In the wake of mass school shootings across the nation, more schools are considering adding armed officers, even armed teachers.
Tragedies like the Valentine’s Day deadly shooting that rocked the Parkland, Florida community have sparked national debates on gun control and school safety. And in Illinois, they frame the conversation for new legislation.
“This can happen anywhere,” said Democratic State Senator Kimberly A. Lightford.
Lightford said she favors having police officers permanently stationed in schools, commonly referred to as school resource officers or SRO’s, in every building. She has introduced a new bill in the General Assembly that would mandate SRO’s to undergo training to interact with the student population.
“We require officers who work with dogs to receive canine training. We require officers who work with horses to receive equestrian training. Yet officers who work with children (in Illinois) receive no specialized training in how to interact with the student population,” said Michelle Mbekeani-Wiley, an attorney for the non-profit Sargent Shriver National Center on Poverty Law, who drafted Sen. Lightford’s bill.
Mbekeani-Wiley does not agree that officers should be permanently assigned to schools but said if they must, training in certain areas, such as crisis intervention for youth, de-escalation, implicit bias, adolescent brain development, cyberbullying, is imperative.
“Police should only be contacted if there is a serious and immediate threat to the safety of our school personnel, the public or our students,” said Mbekeani-Wiley. “We find that we are funneling children, particularly children of color, into the criminal justice system.”
Mbekeani-Wiley studied the effectiveness of school policing in Chicago Public Schools in a February 2017 report titled, “Handcuffs in the Hallways.” In it, she found Chicago SRO’s operate with little oversight and two-thirds have had at least one complaint filed against them.
According to a CPS spokesperson, the district has 150 SRO’s in 75 of its schools.
In Illinois, school districts contract with their local police or sheriff’s department for SRO staffing. NBC 5 Investigates found neither the Illinois State Board of Education nor the Illinois School Resource Officer Association keeps track of how many schools have SRO’s, which makes it difficult to know how many school resource officers there are and how they are trained.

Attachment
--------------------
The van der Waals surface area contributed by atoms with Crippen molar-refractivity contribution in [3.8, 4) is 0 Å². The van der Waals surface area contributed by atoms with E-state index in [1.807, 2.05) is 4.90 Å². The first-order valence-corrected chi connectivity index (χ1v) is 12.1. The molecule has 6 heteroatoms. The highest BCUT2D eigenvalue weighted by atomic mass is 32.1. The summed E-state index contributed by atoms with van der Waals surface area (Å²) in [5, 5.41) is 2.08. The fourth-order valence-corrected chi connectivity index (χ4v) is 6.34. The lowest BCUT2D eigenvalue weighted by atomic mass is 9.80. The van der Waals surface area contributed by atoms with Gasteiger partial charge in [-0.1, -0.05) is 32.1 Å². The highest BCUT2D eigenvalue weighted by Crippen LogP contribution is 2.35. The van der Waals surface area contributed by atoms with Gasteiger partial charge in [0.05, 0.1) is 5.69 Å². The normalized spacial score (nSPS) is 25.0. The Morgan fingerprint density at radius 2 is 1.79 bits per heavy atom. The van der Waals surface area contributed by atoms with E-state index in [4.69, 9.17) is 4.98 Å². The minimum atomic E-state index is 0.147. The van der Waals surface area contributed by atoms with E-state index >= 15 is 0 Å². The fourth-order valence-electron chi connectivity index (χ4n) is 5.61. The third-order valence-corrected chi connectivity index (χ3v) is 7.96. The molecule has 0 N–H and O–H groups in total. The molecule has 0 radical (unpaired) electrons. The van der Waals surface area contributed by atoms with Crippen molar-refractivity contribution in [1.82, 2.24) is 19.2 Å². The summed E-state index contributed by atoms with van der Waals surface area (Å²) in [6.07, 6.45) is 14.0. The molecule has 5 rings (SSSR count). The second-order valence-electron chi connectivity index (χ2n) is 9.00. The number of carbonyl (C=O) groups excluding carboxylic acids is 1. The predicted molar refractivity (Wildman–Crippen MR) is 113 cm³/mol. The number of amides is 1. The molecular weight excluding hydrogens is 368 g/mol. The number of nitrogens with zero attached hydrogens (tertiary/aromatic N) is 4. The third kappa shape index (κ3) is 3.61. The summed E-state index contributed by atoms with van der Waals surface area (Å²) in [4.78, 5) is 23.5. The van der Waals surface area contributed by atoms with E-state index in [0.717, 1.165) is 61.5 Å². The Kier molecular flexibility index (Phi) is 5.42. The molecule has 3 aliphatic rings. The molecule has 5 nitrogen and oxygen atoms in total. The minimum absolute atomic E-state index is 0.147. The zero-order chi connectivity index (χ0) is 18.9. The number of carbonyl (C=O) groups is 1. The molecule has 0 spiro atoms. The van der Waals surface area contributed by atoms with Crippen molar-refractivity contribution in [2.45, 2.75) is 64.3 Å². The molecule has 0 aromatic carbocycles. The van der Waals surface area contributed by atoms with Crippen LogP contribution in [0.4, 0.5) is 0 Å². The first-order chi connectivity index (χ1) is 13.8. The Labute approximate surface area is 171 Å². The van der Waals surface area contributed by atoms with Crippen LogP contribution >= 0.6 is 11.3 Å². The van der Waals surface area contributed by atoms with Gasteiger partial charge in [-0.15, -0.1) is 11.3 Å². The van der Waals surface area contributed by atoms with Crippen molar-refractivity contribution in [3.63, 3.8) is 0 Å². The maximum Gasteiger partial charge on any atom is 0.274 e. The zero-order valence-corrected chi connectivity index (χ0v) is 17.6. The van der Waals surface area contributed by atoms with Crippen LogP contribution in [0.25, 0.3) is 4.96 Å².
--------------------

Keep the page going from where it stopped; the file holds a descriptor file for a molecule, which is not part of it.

Sen. Lightford said she hopes this legislation will require not only a new training standard for SRO’s but also guidelines for collecting data about SRO’s statewide.
“In Illinois, we do see a gap in officers who have come through the national training compared to those who have not,” said Mo Canady, Executive Director of the National Association of School Resource Officers.
Canady estimates less than half of the nation’s school resource officers have been trained by the national organization. NASRO holds annual training conferences and also offers mobile training by working closely with North East Multi-Regional Training, which serves law enforcement in the Chicago area.
“The number one goal of an SRO is to bridge the gap between law enforcement and youth,” Canady said. “Coming from being on the street or being an investigator into the school environment is a very radical change.”
The Illinois Sheriffs and Chiefs of Police Associations would agree, but both groups said they believe state SRO’s are already getting much of the training that would be required under Sen. Lightford’s bill.
“We are all for training our officers so they work at their highest potential,” said Oak Brook Police Chief James Kruger, who is also President of the Illinois Association of Chiefs of Police. “But the cost of training, retraining, (we want to) make sure we don’t duplicate our efforts.”
The NASRO training is $500 per officer.
Mbekeani-Wiley, who as a civilian participated in the NASRO training as part of her research, said it is an investment into students.
“They deserve to have an officer that’s adequately trained to engage with them in a positive manner,” said Mbekeani-Wiley.
In addition to Sen. Lightford’s bill on mandatory training, another bill, sponsored by state Rep. Emanuel Chris Welch, also addresses SRO’s. It calls for federal grants currently used for school law enforcement to be re-allocated to fund more social workers and behavioral health specialists. The bill states police in schools criminalize students and contribute to the “school-to-prison pipeline.”
The Illinois Sheriffs and Chiefs of Police Associations oppose HB 4208.